Monday, January 5, 2009
Mahali is the Swahili name for place. Less common than Hakuna Matata, if you have watched Disney Jungle Book. But, I digress. Just feeling a little nostalgic, is all.
In the context of this course, I am prompted to pause the question: what is the idea of real Utopias? Contradictory, right? Given the fantasies associated with utopias, once cannot help but be in agreement with realists, who eschew any mention of the concept of utopia. Does this mean we waste time discussing the term?
Why waste time on an idealistic state when there are so many practical issues we can devote time and mind to?
Perhaps it's this element that makes the subject of utopia sexy; the dramatic tension that oozes out of this tension between the ideal and the real. After all, we humans have never stopped dreaming of what could be; humans' imagination cannot be limited by reality. Some seemingly impossible visions have been realized this way, albeit with tragic consequences as in the Waco or even Jonestown massacres, and closer to home for me, we have Kanungu mass murder. Others such as the FLDS are treated with suspicion and considered extreme, or lately, fundamental! What these purported utopias have in common is religion and exclusion. Hmm! Others are based on visions of grandeur, related to racial superiority as Afrikaner Separatism in South Africa, the Biafra War in Nigeria, Negritude in Francophone Africa, and countless separatist movements in Spain, Iraq, India, Latin America all in the quest of the ideal. There is the sense that such movements have their roots in radical social changes needed to reduce oppression as a motivating factor; this motivation is sufficient to birth a movement, even though the likely actual destination may fall short of the Utopian ideal.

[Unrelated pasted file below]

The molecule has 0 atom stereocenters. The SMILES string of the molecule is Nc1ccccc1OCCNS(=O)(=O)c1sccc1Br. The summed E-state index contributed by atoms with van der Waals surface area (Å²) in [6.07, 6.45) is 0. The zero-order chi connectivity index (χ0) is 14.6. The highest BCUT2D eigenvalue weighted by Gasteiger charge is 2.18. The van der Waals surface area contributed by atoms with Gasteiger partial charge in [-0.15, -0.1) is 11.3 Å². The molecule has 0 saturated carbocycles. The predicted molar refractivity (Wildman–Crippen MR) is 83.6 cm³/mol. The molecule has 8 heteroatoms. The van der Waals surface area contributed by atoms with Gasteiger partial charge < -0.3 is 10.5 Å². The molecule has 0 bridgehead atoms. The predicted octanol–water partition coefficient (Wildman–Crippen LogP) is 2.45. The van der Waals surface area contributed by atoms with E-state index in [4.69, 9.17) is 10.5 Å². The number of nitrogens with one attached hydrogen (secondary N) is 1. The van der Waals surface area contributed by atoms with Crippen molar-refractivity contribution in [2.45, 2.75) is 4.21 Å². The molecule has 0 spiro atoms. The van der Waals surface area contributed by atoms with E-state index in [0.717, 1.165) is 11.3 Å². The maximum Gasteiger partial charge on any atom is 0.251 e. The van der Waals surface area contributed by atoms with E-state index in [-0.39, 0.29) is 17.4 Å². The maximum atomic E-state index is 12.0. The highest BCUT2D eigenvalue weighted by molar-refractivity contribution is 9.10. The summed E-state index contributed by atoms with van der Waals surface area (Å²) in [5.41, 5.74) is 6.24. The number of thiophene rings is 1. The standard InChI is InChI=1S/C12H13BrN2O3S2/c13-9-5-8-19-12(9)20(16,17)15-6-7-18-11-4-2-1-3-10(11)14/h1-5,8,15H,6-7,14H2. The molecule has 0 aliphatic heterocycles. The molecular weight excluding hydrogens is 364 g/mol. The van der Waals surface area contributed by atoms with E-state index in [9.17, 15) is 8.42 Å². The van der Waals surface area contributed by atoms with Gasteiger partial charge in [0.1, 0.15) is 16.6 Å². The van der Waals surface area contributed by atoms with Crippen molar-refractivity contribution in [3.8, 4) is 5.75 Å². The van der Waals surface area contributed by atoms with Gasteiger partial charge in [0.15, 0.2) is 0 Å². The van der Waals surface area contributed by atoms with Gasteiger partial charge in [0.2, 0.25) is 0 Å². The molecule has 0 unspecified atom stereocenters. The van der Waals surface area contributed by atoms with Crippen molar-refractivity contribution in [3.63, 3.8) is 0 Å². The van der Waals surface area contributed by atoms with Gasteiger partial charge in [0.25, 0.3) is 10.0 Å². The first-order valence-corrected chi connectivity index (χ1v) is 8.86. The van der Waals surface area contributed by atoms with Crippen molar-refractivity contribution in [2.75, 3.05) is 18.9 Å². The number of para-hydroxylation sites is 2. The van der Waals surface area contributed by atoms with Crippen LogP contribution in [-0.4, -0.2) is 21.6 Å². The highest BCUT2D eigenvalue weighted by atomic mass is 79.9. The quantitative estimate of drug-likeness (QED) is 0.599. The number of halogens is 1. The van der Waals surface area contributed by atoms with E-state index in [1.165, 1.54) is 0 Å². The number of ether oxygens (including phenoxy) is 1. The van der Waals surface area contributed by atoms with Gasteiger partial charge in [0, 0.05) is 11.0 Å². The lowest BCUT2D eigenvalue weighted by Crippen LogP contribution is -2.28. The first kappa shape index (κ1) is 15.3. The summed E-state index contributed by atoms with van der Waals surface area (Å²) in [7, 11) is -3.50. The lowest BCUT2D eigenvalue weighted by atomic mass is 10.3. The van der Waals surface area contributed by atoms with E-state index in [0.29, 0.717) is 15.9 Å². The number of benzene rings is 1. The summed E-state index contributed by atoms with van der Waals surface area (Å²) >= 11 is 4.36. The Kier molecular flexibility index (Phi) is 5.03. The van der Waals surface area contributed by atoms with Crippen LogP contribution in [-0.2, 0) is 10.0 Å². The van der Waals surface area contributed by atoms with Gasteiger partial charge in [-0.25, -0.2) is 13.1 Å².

Sadly, as pointed out in the examples above, the road to utopia may lead us astray, spurring us on trips that have no real destinations at all, or worse, lead us to some unforeseen abyss. This is no indictment on utopian ideals, often grounded in the real potentials of humanity; but not every follower is privy to information regarding Utopian destinations and how to access them. This secrecy is often a means of manipulating the masses, and, who knows? They may be the impediment to practical tasks necessary to attaining utopia.
As far as my expectations for the course, I am happy about what seems to be the literature component of the course, a welcome respite from all the theory (an not all of it unified). I have been pulled and stretched in so many directions, the only thing I look forward to is engaging with the course material. There are a number of courses I have taken that I was initially opposed to, but found intriguing once I engaged with the course content and the instructor. The dynamics of the class itself also play a role.
I am leaving myself open, which is a good thing given that this is the semester in which I get to streamline my research topic.